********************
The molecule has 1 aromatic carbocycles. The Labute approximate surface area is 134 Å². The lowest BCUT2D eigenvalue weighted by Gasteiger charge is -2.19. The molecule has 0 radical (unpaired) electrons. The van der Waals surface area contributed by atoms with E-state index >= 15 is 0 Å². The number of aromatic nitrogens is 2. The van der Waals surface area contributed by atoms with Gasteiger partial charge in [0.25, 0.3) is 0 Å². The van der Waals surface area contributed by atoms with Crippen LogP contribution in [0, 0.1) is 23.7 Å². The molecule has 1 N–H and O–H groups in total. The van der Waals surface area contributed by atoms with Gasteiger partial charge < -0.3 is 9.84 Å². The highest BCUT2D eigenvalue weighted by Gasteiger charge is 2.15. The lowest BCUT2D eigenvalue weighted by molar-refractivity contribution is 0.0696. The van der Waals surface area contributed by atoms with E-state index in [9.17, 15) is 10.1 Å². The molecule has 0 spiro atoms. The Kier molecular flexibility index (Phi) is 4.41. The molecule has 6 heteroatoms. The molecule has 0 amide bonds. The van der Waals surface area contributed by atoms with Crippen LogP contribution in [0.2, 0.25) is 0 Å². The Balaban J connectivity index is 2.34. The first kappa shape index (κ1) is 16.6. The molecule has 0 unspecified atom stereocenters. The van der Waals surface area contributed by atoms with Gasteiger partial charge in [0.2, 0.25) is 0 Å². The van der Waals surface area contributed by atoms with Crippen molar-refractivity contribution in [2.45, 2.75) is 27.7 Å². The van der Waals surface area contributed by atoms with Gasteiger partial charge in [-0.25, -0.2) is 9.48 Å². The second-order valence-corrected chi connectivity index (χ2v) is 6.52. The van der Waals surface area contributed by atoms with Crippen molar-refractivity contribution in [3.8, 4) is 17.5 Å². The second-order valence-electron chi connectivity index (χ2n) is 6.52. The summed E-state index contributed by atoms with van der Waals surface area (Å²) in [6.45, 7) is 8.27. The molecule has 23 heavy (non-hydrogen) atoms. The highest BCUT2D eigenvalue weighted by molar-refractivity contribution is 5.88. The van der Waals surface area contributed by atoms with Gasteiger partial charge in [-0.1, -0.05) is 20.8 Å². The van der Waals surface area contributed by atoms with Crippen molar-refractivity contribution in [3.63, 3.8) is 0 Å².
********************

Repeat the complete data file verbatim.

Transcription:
The molecule has 1 aromatic carbocycles. The Labute approximate surface area is 134 Å². The lowest BCUT2D eigenvalue weighted by Gasteiger charge is -2.19. The molecule has 0 radical (unpaired) electrons. The van der Waals surface area contributed by atoms with E-state index >= 15 is 0 Å². The number of aromatic nitrogens is 2. The van der Waals surface area contributed by atoms with Gasteiger partial charge in [0.25, 0.3) is 0 Å². The van der Waals surface area contributed by atoms with Crippen LogP contribution in [0, 0.1) is 23.7 Å². The molecule has 1 N–H and O–H groups in total. The van der Waals surface area contributed by atoms with Gasteiger partial charge < -0.3 is 9.84 Å². The highest BCUT2D eigenvalue weighted by Gasteiger charge is 2.15. The lowest BCUT2D eigenvalue weighted by molar-refractivity contribution is 0.0696. The van der Waals surface area contributed by atoms with E-state index in [9.17, 15) is 10.1 Å². The molecule has 0 spiro atoms. The Kier molecular flexibility index (Phi) is 4.41. The molecule has 6 heteroatoms. The molecule has 0 amide bonds. The van der Waals surface area contributed by atoms with Crippen LogP contribution in [0.2, 0.25) is 0 Å². The Balaban J connectivity index is 2.34. The first kappa shape index (κ1) is 16.6. The molecule has 0 unspecified atom stereocenters. The van der Waals surface area contributed by atoms with Gasteiger partial charge in [0.2, 0.25) is 0 Å². The van der Waals surface area contributed by atoms with Crippen molar-refractivity contribution in [2.45, 2.75) is 27.7 Å². The van der Waals surface area contributed by atoms with Gasteiger partial charge in [-0.25, -0.2) is 9.48 Å². The second-order valence-corrected chi connectivity index (χ2v) is 6.52. The van der Waals surface area contributed by atoms with Crippen molar-refractivity contribution in [3.8, 4) is 17.5 Å². The second-order valence-electron chi connectivity index (χ2n) is 6.52. The summed E-state index contributed by atoms with van der Waals surface area (Å²) in [6.45, 7) is 8.27. The molecule has 23 heavy (non-hydrogen) atoms. The highest BCUT2D eigenvalue weighted by molar-refractivity contribution is 5.88. The van der Waals surface area contributed by atoms with Gasteiger partial charge in [-0.1, -0.05) is 20.8 Å². The van der Waals surface area contributed by atoms with Crippen molar-refractivity contribution in [3.63, 3.8) is 0 Å².